Designer: Antoine Bauza
Game Type: Card
Number of Players: 2-5
Playing Time: 30 minutes
Mechanics: Cooperative Play, Set Collection, Hand Management
Hanabi is a cooperative card game where players are tasked to put on a fireworks show. The audience wants a perfect show and players need to play cards in order from one to five in each of the five different colored sets in the deck. The unique aspect of Hanabi is that each player has a hand of cards but may not look at them. The cards are held so that they face the rest of the players. In order to create a pleasing array of fireworks, players need give each other hints, deduce their own hands and play their cards accordingly without making too many mistakes. The show ends when the draw deck expires; the players achieve a perfect game of 25 points with all suits represented; or when players make three mistakes and the whole thing goes *BOOM!*
During their turn players can do one of three actions. They can:
Provide a hint: The game begins with 8 hint tokens. The active player can provide a hint about one color or one value represented in a player’s hand. Hints consists of pointing out all the cards within a hand that are either the same color or the same value. For example: “These three cards are red” or “These two cards are 1’s.” Be careful not to give too much away with your voice inflection and intonation. Honor is at stake…
Discard a card: The only way to earn back hint tokens is by discarding a card from their hand. This is generally done when a player knows a card is is already played on the table. Once a card is discarded, the player will draw a new card and place it face-out in their hand. Be careful about which cards are discarded. There are only two 4’s and one 5 in each color. Once they are gone, they are gone!
Play a card: When a player plays a card, the card has to fit on a set represented on the table. If the card does not fit into a corresponding color set, it is considered a mistake and a fuse token is discarded. Three mistakes and the fuse is spend and the fireworks go off prematurely.
Hanabi excels on so many levels. It is a small, simple cooperative game so it can be a potential gateway game for newcomers into the mechanic. The rules and strategy can be learned during play with little loss to the flow of the game. While this will potentially be off-putting to some players, it is also played in less than 30 minutes so even the uber-competitive will likely be able to deal with it. Many cooperative games suffer from an “alpha player” who dictates everyone’s turn with their own strategy. Since table-talk is difficult with this game, each player is really responsible for their own actions and are free to make their own decisions unfettered.
The core mechanism (other than the cooperative nature of the game) is very similar to a game familiar to many…most…all of ya – Solitaire! In Hanabi you lay cards down by color (suit) in ascending number order (1-5) which is very similar to the classic card game Solitaire. The familiarity of this mechanism melded with the uniqueness of the hidden information makes this game intriguing to many. Generally, the information you hold in a game is hidden to everyone else and known to only you – you know your hand, everyone else knows their own hands. In Hanabi this is flipped so that you know everyone else’s hand and your goal is to learn what you can about your own hand in order to play the correct cards. There is also the added bonus of watching people draw a card from the deck and intuitively looking at the card, yelping, and then trying again. Despite their best efforts, they look at the card, yelp louder and then try again.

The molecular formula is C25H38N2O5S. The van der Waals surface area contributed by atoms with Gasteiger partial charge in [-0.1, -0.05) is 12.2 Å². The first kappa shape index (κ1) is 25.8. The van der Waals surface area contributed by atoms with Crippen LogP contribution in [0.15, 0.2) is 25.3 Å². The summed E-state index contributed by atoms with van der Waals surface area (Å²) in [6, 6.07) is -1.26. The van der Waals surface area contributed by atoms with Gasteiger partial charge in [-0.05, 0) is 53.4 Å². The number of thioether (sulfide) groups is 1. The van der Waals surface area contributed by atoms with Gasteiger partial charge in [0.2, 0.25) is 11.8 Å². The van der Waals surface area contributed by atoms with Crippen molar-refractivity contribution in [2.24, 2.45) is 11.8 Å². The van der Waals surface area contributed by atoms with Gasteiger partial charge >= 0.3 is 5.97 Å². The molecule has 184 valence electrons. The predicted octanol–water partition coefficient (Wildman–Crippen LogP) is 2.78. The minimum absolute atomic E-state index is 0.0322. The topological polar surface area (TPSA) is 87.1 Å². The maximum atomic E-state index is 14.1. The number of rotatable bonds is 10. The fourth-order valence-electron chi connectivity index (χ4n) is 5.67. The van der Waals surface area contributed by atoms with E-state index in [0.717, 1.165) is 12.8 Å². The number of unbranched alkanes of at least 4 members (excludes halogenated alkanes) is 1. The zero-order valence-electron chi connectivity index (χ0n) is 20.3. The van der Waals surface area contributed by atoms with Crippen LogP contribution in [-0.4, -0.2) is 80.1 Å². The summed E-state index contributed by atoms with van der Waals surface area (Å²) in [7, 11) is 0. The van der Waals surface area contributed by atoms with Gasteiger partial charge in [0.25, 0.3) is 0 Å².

The theme is also a hit – fireworks. They are celebratory, colorful, unassuming (albeit loud), and peppered nearly everyone’s childhood. Who doesn’t love fireworks?
Hanabi is a rare game which can be rejuvenated with the addition of a group or even one new player. Since this game rewards the ability to read the subtle cues players are giving you, groups will learn their intonations, and “tells” when providing hints. When a new person is introduced into the game, that dynamic changes. So this is a wonderful game to play with new people and I always bring it with me to new library events, gaming groups, or parties. On the other hand, Hanabi rewards repeated plays with the same group as they strive to get closer and closer to the perfect game of 25. There are variants in the game which make it easier or more difficult but I found the core set of colors good enough for repeated play.
It also has a wide appeal across a diversity of ages and experience levels. I’ve had elementary school students, teens, adults and seniors all enjoy this game and pick it up quickly. There is plenty of inter-generational potential with Hanabi and with simple rules almost anyone can get it to the table and pick it up quickly. The low price point also makes it a great value for a library looking for a board game collection to circulate or play in-house.
This Spiel des Jahres award winning game is accessible, friendly, and easy to learn. The game mechanisms are both traditional and innovative allowing for a quick understanding, a unique experience and prolonged challenge. With a small footprint of play, low price point, and appeal across most age groups, this is a must have and a great entry point for more complex cooperative games.
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